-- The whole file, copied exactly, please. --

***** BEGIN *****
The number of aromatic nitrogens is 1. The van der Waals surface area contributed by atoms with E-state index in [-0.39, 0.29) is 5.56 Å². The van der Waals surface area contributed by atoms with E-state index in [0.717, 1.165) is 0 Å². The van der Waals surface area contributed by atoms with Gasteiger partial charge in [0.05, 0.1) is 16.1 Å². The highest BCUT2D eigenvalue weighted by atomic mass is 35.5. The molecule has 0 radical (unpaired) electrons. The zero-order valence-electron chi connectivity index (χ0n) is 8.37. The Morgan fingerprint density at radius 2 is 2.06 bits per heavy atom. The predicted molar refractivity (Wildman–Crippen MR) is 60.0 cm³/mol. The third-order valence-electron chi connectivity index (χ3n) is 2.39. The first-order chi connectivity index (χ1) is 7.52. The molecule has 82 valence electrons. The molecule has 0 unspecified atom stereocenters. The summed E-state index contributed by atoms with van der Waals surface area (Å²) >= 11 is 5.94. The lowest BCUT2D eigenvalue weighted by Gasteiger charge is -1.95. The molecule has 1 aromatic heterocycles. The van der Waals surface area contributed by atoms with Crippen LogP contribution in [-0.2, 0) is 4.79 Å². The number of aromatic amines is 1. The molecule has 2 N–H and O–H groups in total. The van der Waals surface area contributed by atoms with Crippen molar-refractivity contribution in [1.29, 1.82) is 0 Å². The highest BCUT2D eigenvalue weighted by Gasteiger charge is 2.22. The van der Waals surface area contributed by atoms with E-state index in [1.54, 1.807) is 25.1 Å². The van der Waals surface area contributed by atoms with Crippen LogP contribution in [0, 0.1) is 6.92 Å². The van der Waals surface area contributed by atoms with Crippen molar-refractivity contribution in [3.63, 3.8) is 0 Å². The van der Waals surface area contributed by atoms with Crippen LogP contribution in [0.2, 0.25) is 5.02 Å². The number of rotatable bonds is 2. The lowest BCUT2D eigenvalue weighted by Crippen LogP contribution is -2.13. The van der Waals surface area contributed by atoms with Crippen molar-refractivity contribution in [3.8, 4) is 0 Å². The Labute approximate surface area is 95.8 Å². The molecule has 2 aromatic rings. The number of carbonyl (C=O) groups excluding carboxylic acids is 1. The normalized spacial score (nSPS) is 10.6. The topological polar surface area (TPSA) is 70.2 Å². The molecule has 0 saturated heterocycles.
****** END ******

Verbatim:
The number of aromatic nitrogens is 1. The van der Waals surface area contributed by atoms with E-state index in [-0.39, 0.29) is 5.56 Å². The van der Waals surface area contributed by atoms with E-state index in [0.717, 1.165) is 0 Å². The van der Waals surface area contributed by atoms with Gasteiger partial charge in [0.05, 0.1) is 16.1 Å². The highest BCUT2D eigenvalue weighted by atomic mass is 35.5. The molecule has 0 radical (unpaired) electrons. The zero-order valence-electron chi connectivity index (χ0n) is 8.37. The Morgan fingerprint density at radius 2 is 2.06 bits per heavy atom. The predicted molar refractivity (Wildman–Crippen MR) is 60.0 cm³/mol. The third-order valence-electron chi connectivity index (χ3n) is 2.39. The first-order chi connectivity index (χ1) is 7.52. The molecule has 82 valence electrons. The molecule has 0 unspecified atom stereocenters. The summed E-state index contributed by atoms with van der Waals surface area (Å²) >= 11 is 5.94. The lowest BCUT2D eigenvalue weighted by Gasteiger charge is -1.95. The molecule has 1 aromatic heterocycles. The van der Waals surface area contributed by atoms with Crippen LogP contribution in [-0.2, 0) is 4.79 Å². The number of aromatic amines is 1. The molecule has 2 N–H and O–H groups in total. The van der Waals surface area contributed by atoms with Crippen molar-refractivity contribution in [1.29, 1.82) is 0 Å². The highest BCUT2D eigenvalue weighted by Gasteiger charge is 2.22. The van der Waals surface area contributed by atoms with E-state index in [1.54, 1.807) is 25.1 Å². The van der Waals surface area contributed by atoms with Crippen LogP contribution in [0, 0.1) is 6.92 Å². The van der Waals surface area contributed by atoms with Crippen molar-refractivity contribution in [3.63, 3.8) is 0 Å². The van der Waals surface area contributed by atoms with Crippen LogP contribution in [0.2, 0.25) is 5.02 Å². The number of rotatable bonds is 2. The lowest BCUT2D eigenvalue weighted by Crippen LogP contribution is -2.13. The van der Waals surface area contributed by atoms with Crippen molar-refractivity contribution in [3.8, 4) is 0 Å². The Labute approximate surface area is 95.8 Å². The molecule has 2 aromatic rings. The number of carbonyl (C=O) groups excluding carboxylic acids is 1. The normalized spacial score (nSPS) is 10.6. The topological polar surface area (TPSA) is 70.2 Å². The molecule has 0 saturated heterocycles.